To resolve this issue, it must first be argued that any abortion is really two acts. The fetus is aborted, and then it is killed. This is a key distinction because based on the eviction principle. The owner of a property has a right to  evict a trespasser, but not to kill. A land owner would have the right to evict someone who came on their property, but not a right to outright kill them. Similarly, it can be well established that a women is the owner of her womb, and because of this the woman has the right to evict the fetus. But the woman does not have the right to kill the fetus. It is likely that evicting the fetus, especially at an early term will result in the death of a fetus, but this death is not the result of murder, but instead the result of the fetus being unable to survive outside the womb at such a time.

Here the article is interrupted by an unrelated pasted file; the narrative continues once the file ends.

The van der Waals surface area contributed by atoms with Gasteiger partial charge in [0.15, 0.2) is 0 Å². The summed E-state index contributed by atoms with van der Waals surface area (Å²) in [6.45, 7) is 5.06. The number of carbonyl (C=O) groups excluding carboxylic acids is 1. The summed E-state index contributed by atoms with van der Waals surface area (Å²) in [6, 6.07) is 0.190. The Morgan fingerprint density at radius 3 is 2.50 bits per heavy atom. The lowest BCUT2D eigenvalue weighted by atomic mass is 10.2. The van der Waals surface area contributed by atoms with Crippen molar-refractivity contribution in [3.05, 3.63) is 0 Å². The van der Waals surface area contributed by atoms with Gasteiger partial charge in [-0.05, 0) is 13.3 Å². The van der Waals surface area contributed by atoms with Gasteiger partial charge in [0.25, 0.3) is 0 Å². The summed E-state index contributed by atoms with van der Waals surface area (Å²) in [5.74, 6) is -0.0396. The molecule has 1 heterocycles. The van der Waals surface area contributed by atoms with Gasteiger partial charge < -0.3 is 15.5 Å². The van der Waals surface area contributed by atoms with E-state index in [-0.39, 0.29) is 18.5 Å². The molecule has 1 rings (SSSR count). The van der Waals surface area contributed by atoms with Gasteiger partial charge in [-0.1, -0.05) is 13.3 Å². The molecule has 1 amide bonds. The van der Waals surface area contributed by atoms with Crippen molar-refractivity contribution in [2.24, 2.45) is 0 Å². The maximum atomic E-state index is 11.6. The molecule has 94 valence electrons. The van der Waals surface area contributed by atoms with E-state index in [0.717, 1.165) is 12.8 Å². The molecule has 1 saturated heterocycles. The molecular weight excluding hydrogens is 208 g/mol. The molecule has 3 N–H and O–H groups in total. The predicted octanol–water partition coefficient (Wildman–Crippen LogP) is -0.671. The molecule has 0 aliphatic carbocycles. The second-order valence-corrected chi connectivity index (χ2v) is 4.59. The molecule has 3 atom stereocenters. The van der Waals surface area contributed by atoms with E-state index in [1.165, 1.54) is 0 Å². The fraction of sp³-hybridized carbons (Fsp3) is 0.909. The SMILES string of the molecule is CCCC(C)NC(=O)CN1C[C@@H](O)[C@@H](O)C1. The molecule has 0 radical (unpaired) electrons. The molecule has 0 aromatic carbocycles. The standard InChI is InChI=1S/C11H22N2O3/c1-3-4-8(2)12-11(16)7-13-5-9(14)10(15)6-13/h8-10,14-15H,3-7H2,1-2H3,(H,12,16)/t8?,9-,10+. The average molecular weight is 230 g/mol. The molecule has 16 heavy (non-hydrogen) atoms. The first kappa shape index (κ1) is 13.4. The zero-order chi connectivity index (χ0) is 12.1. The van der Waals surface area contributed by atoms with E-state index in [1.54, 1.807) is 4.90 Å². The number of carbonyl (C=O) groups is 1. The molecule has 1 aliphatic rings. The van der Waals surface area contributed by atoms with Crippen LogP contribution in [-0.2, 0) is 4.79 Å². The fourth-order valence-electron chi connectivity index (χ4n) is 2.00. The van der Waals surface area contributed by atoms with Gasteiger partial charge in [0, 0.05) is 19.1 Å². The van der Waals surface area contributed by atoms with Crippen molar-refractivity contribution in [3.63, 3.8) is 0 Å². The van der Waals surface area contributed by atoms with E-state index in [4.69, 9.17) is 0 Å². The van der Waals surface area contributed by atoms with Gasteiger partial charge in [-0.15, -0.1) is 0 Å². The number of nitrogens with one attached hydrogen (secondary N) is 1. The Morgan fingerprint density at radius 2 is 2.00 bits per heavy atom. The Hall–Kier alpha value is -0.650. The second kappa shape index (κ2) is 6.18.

This shouldn't be taken as an argument to let aborted fetuses always die naturally, but more just illustrating the concept. It is completely rational to kill the fetus, or put it out of its misery, if it can be confirmed by qualified personal that the fetus is going to die.

To resolve the issue of intention, a woman who intends on having a baby has made an agreement to homestead that baby. This is similar to homesteading a pet. If you homestead a pet, it must be required that you take care of it and ensure healthy living conditions. If someone abuses the pet, it is the homesteader who is able to take legal action on the pet's behalf. A woman who intends on having a baby must currently be homesteading the fetus.